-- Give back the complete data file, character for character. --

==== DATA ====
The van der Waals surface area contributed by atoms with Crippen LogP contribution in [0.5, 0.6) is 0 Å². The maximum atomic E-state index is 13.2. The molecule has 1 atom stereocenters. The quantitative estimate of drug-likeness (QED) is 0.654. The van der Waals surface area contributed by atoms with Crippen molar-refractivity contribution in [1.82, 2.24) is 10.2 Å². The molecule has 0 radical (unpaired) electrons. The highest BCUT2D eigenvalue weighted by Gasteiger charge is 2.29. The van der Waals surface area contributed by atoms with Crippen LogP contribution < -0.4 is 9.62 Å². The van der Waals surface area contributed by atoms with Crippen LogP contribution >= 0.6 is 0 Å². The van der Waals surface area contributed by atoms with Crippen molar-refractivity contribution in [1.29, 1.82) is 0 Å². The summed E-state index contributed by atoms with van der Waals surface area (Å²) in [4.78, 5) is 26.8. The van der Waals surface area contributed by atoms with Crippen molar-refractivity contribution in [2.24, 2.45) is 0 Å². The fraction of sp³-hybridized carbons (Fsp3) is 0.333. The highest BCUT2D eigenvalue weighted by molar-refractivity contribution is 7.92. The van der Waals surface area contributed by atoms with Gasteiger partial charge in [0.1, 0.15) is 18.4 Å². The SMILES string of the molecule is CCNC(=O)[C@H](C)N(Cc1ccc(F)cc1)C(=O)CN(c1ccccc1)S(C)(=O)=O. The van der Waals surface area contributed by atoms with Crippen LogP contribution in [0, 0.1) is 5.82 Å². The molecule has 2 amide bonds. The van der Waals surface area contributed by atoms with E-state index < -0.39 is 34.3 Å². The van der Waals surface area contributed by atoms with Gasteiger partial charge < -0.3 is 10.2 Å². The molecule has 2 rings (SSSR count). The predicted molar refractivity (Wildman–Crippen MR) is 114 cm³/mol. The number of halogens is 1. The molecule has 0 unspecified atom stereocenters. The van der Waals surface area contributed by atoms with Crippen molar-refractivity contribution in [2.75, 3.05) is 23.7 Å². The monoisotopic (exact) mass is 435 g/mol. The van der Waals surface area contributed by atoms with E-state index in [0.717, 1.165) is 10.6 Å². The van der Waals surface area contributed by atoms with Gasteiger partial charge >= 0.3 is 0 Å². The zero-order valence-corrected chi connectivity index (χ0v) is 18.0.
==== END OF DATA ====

The van der Waals surface area contributed by atoms with Crippen LogP contribution in [0.5, 0.6) is 0 Å². The maximum atomic E-state index is 13.2. The molecule has 1 atom stereocenters. The quantitative estimate of drug-likeness (QED) is 0.654. The van der Waals surface area contributed by atoms with Crippen molar-refractivity contribution in [1.82, 2.24) is 10.2 Å². The molecule has 0 radical (unpaired) electrons. The highest BCUT2D eigenvalue weighted by Gasteiger charge is 2.29. The van der Waals surface area contributed by atoms with Crippen LogP contribution < -0.4 is 9.62 Å². The van der Waals surface area contributed by atoms with Crippen LogP contribution >= 0.6 is 0 Å². The van der Waals surface area contributed by atoms with Crippen molar-refractivity contribution in [1.29, 1.82) is 0 Å². The summed E-state index contributed by atoms with van der Waals surface area (Å²) in [4.78, 5) is 26.8. The van der Waals surface area contributed by atoms with Crippen molar-refractivity contribution in [2.24, 2.45) is 0 Å². The fraction of sp³-hybridized carbons (Fsp3) is 0.333. The highest BCUT2D eigenvalue weighted by molar-refractivity contribution is 7.92. The van der Waals surface area contributed by atoms with Gasteiger partial charge in [0.1, 0.15) is 18.4 Å². The SMILES string of the molecule is CCNC(=O)[C@H](C)N(Cc1ccc(F)cc1)C(=O)CN(c1ccccc1)S(C)(=O)=O. The van der Waals surface area contributed by atoms with Crippen LogP contribution in [0, 0.1) is 5.82 Å². The molecule has 2 amide bonds. The van der Waals surface area contributed by atoms with E-state index < -0.39 is 34.3 Å². The van der Waals surface area contributed by atoms with Gasteiger partial charge < -0.3 is 10.2 Å². The molecule has 2 rings (SSSR count). The predicted molar refractivity (Wildman–Crippen MR) is 114 cm³/mol. The number of halogens is 1. The molecule has 0 unspecified atom stereocenters. The van der Waals surface area contributed by atoms with Crippen molar-refractivity contribution in [2.75, 3.05) is 23.7 Å². The monoisotopic (exact) mass is 435 g/mol. The van der Waals surface area contributed by atoms with E-state index in [0.717, 1.165) is 10.6 Å². The van der Waals surface area contributed by atoms with Gasteiger partial charge >= 0.3 is 0 Å². The zero-order valence-corrected chi connectivity index (χ0v) is 18.0.